Sara Beaman tribal fusion DVD isolation breakdown screen
Breakdown of a sidewinder

This is followed by a brief, about 6 min, Isolation Practice Flow. You basically do the isolations, but all together. I think this part is great, as it gets you into the feeling of moving and putting isolations together.

Now we get into the meat. The first combination section contains combos 1 through 4 (about 30 min). Each combination has that great screen before it, quickly explaining what will come up. Then Beaman breaks it down veeeery slowly. As far as I could tell, for every single combo in the program, Beaman is equally thorough in breaking down and drilling both sides. It’s not only great to have both sides worked out equally, but I found that sometimes I will “get” a movement on one side faster than the other, so I’m glad to have both sides instructed too.

The combos themselves are quite short and focused on linking together moves using the torso, hips, abs, and arms. There are no traveling steps. These are small units you then drill like crazy to get your body moving smoothly from one kind of isolation to another. In some cases, Beaman will present an easier version and a tougher version of a combo — and then she has you drill both.

Just in case that wasn’t enough, she then has you drill the combos at three different speeds.  Often, she will have you drill something at half time and at full time for each of the three speeds, which means you’re actually drilling at six different speeds! All of the speeds and instructions segments are chaptered, so you can easily repeat, and they’re in the menus, so you can go directly where you like.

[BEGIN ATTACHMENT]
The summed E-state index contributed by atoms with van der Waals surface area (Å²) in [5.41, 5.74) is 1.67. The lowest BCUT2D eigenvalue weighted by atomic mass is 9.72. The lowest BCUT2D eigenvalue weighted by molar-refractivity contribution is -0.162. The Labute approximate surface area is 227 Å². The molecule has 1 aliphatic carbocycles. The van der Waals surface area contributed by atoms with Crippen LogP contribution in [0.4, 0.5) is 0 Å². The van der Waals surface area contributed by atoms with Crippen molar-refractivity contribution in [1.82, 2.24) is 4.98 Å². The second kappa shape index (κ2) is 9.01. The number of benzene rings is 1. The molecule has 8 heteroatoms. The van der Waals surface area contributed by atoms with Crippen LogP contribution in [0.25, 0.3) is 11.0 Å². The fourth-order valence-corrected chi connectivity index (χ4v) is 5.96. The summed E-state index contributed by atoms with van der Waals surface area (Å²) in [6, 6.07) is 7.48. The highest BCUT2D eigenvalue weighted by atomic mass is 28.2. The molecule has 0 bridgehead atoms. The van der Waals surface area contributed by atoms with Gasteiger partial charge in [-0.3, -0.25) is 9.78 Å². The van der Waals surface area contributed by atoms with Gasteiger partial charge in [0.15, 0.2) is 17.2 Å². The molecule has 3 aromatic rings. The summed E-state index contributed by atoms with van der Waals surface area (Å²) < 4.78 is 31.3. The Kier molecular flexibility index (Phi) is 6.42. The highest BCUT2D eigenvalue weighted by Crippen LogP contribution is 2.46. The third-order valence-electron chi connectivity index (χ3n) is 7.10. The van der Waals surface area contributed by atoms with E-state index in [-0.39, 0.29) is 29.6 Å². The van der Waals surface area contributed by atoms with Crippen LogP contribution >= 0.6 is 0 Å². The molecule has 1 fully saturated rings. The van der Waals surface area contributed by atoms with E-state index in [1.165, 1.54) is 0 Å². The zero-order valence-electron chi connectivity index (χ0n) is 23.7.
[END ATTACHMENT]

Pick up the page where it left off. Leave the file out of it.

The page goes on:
Needless to say, what this does to your body feels pretty wonderful. As much as it’s challenging for the brain to follow along, it’s such a fabulous, careful, thorough way of getting moves into your body. Even on the first play of the DVD, I was starting to “get” some of the combinations quite smoothly. I stopped and went to a mirror to practice sometimes, I did my own stretches in between the sections, but it all worked. It felt good. And I think doing the three speeds is brilliant, because while my first challenge was getting a combo down, my second was doing it slowly. Doing a combination slowly but still evenly and smoothly is harder than doing it fast, and a great way to pay attention to what the muscles are doing and to each component of the movement.

Then things get even more interesting. Beaman takes apart combos 1 and 2, and puts them together into one longer combo. Same for 3 and 4. And you drill those. Here’s what I loved about this. While she doesn’t say it in so many words, she’s really teaching you how to get smooth transitions in your own movement. You break it down into the smallest possible combinations, drill those like crazy, then combine them in creative ways, and drill those together.